Verizon Communications now is exploring a sale of its “global enterprise assets” built on the former MCI-Worldcom global network plus the data center business (Terremark).
Verizon Chief Financial Officer Fran Shammo said, during the company's third-quarter earnings call on Oct. 20, that it continues "to work through secular and economic challenges" with its global enterprise division, which posted a 4.9 percent decline in revenue in the quarter ended Sept. 30, 2015.
In many ways, that trend speaks to changes in the ways enterprises globally have changed “what” they buy in the connectivity arena, as well as “from whom.”
There is declining demand for legacy connectivity of every sort, and growing demand for IP connections and bandwidth. Need for data center support also is changing as cloud computing becomes mainstream and public computing resources from Amazon Web Services and others become viable options.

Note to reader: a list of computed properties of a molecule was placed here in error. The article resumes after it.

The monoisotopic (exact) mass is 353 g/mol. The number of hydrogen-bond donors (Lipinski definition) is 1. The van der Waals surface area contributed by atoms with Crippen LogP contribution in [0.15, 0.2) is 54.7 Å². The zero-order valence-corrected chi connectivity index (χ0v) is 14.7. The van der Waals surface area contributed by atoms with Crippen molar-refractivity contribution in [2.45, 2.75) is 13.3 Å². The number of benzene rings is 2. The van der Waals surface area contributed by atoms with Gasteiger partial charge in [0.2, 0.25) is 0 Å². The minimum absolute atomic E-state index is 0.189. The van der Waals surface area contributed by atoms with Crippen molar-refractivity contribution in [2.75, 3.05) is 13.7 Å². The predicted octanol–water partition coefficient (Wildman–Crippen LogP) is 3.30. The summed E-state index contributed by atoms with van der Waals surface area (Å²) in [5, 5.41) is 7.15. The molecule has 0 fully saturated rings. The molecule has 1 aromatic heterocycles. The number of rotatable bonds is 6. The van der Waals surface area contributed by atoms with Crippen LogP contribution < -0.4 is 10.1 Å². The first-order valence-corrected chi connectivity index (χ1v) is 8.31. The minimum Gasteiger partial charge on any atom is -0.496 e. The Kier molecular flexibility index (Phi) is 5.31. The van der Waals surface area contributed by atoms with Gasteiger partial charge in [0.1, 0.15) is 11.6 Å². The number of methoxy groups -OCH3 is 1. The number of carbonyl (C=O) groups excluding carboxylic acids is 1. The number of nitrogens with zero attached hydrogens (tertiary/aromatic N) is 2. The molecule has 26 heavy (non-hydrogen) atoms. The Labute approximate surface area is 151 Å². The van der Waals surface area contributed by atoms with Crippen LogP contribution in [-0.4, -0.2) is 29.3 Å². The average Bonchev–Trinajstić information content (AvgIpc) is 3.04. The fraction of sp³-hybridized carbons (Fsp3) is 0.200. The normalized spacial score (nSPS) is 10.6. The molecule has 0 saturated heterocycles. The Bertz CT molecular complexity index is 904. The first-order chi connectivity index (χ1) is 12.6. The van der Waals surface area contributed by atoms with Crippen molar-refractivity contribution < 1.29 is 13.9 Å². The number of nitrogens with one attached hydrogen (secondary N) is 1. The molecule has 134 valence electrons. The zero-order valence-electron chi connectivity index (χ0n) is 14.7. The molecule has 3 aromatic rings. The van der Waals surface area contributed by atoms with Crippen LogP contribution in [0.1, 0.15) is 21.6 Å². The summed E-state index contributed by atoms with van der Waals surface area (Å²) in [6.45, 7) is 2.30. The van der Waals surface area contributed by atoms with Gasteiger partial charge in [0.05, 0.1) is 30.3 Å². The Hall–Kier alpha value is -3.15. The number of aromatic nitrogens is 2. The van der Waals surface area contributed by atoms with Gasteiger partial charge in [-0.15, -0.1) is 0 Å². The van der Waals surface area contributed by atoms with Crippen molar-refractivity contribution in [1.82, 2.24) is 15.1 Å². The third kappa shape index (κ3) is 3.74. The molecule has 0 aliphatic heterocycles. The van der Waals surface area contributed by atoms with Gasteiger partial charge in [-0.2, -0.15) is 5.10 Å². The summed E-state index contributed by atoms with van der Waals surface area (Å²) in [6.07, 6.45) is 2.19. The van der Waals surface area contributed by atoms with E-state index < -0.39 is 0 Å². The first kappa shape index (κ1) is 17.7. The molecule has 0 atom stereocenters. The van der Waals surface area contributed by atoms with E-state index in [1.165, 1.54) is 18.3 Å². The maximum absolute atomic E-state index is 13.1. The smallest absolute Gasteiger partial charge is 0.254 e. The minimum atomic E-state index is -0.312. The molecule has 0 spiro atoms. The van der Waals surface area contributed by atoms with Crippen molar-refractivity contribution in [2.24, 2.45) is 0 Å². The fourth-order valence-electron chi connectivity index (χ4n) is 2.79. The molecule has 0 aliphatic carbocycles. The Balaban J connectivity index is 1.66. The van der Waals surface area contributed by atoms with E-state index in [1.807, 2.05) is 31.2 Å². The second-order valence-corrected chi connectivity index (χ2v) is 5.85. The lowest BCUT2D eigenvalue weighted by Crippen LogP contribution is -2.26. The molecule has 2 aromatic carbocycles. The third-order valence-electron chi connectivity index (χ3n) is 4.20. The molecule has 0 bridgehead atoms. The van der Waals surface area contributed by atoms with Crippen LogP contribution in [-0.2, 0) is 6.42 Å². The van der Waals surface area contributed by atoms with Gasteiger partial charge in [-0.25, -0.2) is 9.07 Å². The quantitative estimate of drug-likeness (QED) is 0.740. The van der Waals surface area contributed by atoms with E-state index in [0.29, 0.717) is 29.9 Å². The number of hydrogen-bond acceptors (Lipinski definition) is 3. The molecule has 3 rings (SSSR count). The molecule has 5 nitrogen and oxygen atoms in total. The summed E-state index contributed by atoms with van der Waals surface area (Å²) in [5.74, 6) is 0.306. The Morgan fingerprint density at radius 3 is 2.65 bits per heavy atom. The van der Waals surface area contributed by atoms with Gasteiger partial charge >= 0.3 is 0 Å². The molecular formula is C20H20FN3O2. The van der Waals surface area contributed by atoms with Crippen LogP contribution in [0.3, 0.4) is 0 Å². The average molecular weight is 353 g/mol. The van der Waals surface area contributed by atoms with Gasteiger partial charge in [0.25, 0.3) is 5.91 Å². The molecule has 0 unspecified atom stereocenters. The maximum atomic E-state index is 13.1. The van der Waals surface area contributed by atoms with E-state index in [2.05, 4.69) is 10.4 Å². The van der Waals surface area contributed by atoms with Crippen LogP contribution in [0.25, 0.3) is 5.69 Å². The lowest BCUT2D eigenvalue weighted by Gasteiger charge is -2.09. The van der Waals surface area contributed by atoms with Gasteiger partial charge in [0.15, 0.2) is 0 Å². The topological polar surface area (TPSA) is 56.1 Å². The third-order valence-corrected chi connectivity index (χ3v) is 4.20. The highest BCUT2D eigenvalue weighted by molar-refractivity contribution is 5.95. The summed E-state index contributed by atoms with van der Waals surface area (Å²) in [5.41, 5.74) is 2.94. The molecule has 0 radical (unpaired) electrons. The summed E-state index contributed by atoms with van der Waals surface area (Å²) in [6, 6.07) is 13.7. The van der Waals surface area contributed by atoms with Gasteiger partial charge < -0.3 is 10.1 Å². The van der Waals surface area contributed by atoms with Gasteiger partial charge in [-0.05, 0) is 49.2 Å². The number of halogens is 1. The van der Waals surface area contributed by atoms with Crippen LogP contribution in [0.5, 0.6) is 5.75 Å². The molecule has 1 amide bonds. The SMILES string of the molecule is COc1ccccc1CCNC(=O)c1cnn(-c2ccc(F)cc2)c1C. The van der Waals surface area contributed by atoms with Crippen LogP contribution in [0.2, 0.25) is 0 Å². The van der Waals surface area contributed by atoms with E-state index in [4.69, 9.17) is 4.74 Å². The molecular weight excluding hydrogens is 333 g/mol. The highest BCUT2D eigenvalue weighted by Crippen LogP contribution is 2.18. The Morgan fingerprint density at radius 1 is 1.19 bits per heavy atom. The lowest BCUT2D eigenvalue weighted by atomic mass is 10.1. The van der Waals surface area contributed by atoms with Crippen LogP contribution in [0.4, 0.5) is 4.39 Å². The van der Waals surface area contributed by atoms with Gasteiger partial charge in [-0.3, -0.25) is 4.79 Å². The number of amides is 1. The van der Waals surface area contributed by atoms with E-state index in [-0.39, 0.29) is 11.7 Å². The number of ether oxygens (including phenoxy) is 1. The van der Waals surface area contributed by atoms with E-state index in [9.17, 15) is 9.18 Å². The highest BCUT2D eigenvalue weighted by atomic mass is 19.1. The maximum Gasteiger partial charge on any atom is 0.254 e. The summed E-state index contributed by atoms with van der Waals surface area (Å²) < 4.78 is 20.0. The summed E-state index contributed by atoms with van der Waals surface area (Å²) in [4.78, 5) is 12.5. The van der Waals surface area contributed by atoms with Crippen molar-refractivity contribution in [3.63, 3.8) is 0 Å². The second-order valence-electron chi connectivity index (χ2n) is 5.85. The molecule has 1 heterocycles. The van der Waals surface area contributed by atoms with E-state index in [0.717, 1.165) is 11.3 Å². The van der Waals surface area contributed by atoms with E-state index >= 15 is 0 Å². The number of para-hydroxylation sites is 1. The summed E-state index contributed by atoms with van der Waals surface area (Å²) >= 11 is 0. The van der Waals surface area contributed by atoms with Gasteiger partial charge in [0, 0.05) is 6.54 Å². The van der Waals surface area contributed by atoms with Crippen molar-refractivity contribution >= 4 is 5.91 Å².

Verizon spent $8.4 billion to acquire MCI-Worldcom in 2006. Verizon bought Terremark Worldwide in 2011 for $1.4 billion. Altogether, that represented $9.8 billion in acquisition costs.
Some think the assets could be sold for $10 billion. Some estimate the assets produce about $2 billion in annual revenue, implying a sale price about five times annual revenue.
AT&T and CenturyLink also are trying to sell their data center businesses. One might therefore conclude that U.S. tier one service providers no longer believe ownership of data center assets provides as much business advantage as once believed.
Disruption of the legacy communications business continues.